"One of the most frequent and obviously necessary types of interpretative evidence is that which is offered to identify the chattels, tracts of land or other subject matter of the transaction."

In Kiggins v. Kennon, Tex.Civ.App., 197 S.W.2d 182, 183, writ ref., n. r. e., decided by this Court, appellant complained of the submission to the jury of the written contract for construction of its meaning. The jury found in answer to Special Issue No. 1 that both plaintiff and defendant did not intend that "the contract in question should bind and obligate the defendant to pay plaintiff a 10% royalty on the minimum sales provided for in the contract so long as the contract remained uncancelled or otherwise." The Court stated that if the meaning of the provision in question was ambiguous, then the issue as to its true meaning was one of fact for the jury.

In Curry v. Texas Co., Tex.Civ.App., 8 S.W.2d 206, 211, writ dism., the Court stated:

"It is an important rule of construction that a written contract, plain and reflecting no shadow of doubt as to its meaning, shall be the sole evidence of the intention of the contracting parties. But, if the contract is not clearly unambiguous, the rule should not be permitted to defeat an intention and understanding which can be clearly proven by parol, and to lead to a conclusion which is absurd."

We quote from Greene Gold-Silver Co. v. Silbert, Tex.Civ.App., 158 S.W. 803, as follows:

"Since the telegrams and letters are pleaded in haec verba, the petition, of necessity, must partake of whatever ambiguity exists therein, and in such case the pleader, by averment, must place some definite construction thereon, in order to cure the ambiguity and to support a judgment."

To like effect see Anderson & Kerr Drilling Co. v. Bruhlmeyer, 134 Tex. 574, 136 S.W.2d 800, 805, where it is stated:

"Appellees, in support of the contention that extrinsic evidence should be admitted to determine the intention of the parties as to what minerals should not pass to the grantee, invoke the rule that when an instrument does not by its terms plainly and clearly disclose the intention of the parties, or is phrased in language fairly susceptible of more than one interpretation, the intention is to be ascertained, not solely from the words of the instrument, but from its language when read in the light of the circumstances surrounding the transaction. We recognize that rule. It is supported by many authorities."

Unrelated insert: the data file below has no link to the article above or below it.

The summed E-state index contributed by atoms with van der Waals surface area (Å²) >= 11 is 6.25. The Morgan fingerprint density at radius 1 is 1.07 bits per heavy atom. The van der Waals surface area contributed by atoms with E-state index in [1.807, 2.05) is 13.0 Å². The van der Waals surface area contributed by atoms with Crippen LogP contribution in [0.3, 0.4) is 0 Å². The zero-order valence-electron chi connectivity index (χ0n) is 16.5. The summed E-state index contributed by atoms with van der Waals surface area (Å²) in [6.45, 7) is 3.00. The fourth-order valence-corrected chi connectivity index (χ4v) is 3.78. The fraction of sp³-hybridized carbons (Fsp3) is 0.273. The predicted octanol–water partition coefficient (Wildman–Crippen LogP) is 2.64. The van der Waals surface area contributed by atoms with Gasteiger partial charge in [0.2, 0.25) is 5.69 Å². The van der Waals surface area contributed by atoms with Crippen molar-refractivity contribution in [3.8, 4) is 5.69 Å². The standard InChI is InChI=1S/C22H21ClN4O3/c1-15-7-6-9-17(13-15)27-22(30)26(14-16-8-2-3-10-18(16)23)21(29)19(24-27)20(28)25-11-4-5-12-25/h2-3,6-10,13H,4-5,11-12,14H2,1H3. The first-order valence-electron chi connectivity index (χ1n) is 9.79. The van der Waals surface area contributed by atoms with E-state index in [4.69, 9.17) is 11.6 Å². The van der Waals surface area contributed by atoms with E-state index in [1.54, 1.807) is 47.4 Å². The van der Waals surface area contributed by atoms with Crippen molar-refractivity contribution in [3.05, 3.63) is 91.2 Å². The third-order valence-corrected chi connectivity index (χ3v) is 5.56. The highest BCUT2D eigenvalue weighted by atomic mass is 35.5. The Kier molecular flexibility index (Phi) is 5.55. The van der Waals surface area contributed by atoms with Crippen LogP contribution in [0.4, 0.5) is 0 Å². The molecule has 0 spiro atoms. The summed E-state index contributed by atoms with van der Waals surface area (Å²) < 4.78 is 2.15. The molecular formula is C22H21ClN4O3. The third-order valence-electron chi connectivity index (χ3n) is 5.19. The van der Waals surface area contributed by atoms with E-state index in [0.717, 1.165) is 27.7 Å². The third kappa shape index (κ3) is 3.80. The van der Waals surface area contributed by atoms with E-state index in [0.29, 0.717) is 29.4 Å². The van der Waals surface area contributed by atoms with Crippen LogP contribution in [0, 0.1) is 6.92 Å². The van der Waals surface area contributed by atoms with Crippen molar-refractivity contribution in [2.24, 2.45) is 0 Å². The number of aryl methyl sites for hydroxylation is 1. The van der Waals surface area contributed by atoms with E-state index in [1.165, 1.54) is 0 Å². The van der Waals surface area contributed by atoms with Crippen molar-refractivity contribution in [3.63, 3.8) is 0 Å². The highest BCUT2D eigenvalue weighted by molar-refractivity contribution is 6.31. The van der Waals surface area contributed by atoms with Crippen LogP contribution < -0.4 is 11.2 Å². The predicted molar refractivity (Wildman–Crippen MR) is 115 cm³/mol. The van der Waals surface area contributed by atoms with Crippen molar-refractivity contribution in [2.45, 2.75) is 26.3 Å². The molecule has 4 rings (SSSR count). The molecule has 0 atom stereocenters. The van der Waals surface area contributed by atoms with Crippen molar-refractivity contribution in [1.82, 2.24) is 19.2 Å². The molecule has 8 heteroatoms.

If there was error in the submission of said Issues because of the fact that they call for a question of law or mixed law and fact, we think any such error was harmless. As stated in 3 McDonald, Texas Civil Practice, Sec. 12.37, p. 1169:

"Absent some showing of extraneous prejudice, the submission of a question of law is harmless: if it is answered as the court should have decided, it can hardly damage; if it is answered to the contrary, the finding would be immaterial and hence should be ignored."

In Smith v. Smith, Tex.Civ.App., 187 S.W.2d 116, 121, the Court stated:

"It is argued that there was no issue of fact to be determined by the inquiry but that it was one of law for the court. The contention is correct, but since the judgment of the court was to the same effect, no harm to appellant is presented on account of the submission of the issue. The court could have entered the same judgment under the provisions of Art. 4638, R.C.S., if no such issue had been submitted to the jury."

Supreme Forest Woodmen Circle v. Bryant, Tex.Civ.App., 109 S.W.2d 1091, no writ history; Rule 434, Texas Rules of Civil Procedure.

Appellant's next 73 Points have to do mainly with errors assigned in connection with the submission to the jury of some 20 Special Issues relating to the railroad. On the findings of the jury the Trial Court allowed appellees to recover $74,973.50 for work on the railroad which the jury found the contract in question provided for, and which appellees were prevented by the City from performing. Appellant, among other assignments of error, contends that the Trial Court erred in overruling its motion to disregard and set aside the answers of the jury to said Issues because there is no evidence to support the jury's answers thereto, and also erred in rendering judgment based upon the jury's findings because such findings are so against the overwhelming preponderance of the evidence as to be clearly wrong and unjust. Appellant relies largely upon an alleged waiver executed by appellees, reading as follows:

"December 17, 1951 "Mr. F. N. Baldwin "Director of Public Utilities "City Hall "Houston, Texas "Dear Mr. Baldwin: "In the matter of the Missouri-Pacific Railroad construction through the Reservoir and reservoir area, we agree that we will in no way be responsible for any of the engineering supervision on construction, and therefore will not expect any compensation from the City of Houston on this phase of the work. "Very truly yours, "HOWE & WISE By: (signed) W. F. Smith W. F. Smith "WES/an "cc: Hon. Mayor Oscar Holcombe "Frank Beadle, Ass't City Attorney"